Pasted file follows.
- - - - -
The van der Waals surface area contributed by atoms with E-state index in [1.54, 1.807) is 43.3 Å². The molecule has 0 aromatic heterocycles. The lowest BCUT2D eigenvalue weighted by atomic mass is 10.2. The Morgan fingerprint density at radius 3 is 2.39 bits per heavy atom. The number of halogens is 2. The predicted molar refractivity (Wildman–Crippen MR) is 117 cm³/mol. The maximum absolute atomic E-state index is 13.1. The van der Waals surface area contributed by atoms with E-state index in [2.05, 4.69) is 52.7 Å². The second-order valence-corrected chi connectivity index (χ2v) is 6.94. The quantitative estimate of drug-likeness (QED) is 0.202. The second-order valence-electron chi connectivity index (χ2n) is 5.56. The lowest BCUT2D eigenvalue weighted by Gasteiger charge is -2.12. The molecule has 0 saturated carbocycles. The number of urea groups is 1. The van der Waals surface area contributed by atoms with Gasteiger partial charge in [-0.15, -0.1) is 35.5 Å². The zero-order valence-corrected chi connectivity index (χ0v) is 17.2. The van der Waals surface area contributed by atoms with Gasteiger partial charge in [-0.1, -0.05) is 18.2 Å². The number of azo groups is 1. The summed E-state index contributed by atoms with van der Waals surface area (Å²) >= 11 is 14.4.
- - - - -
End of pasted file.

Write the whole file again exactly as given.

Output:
The van der Waals surface area contributed by atoms with E-state index in [1.54, 1.807) is 43.3 Å². The molecule has 0 aromatic heterocycles. The lowest BCUT2D eigenvalue weighted by atomic mass is 10.2. The Morgan fingerprint density at radius 3 is 2.39 bits per heavy atom. The number of halogens is 2. The predicted molar refractivity (Wildman–Crippen MR) is 117 cm³/mol. The maximum absolute atomic E-state index is 13.1. The van der Waals surface area contributed by atoms with E-state index in [2.05, 4.69) is 52.7 Å². The second-order valence-corrected chi connectivity index (χ2v) is 6.94. The quantitative estimate of drug-likeness (QED) is 0.202. The second-order valence-electron chi connectivity index (χ2n) is 5.56. The lowest BCUT2D eigenvalue weighted by Gasteiger charge is -2.12. The molecule has 0 saturated carbocycles. The number of urea groups is 1. The van der Waals surface area contributed by atoms with Gasteiger partial charge in [-0.15, -0.1) is 35.5 Å². The zero-order valence-corrected chi connectivity index (χ0v) is 17.2. The van der Waals surface area contributed by atoms with Gasteiger partial charge in [-0.1, -0.05) is 18.2 Å². The number of azo groups is 1. The summed E-state index contributed by atoms with van der Waals surface area (Å²) >= 11 is 14.4.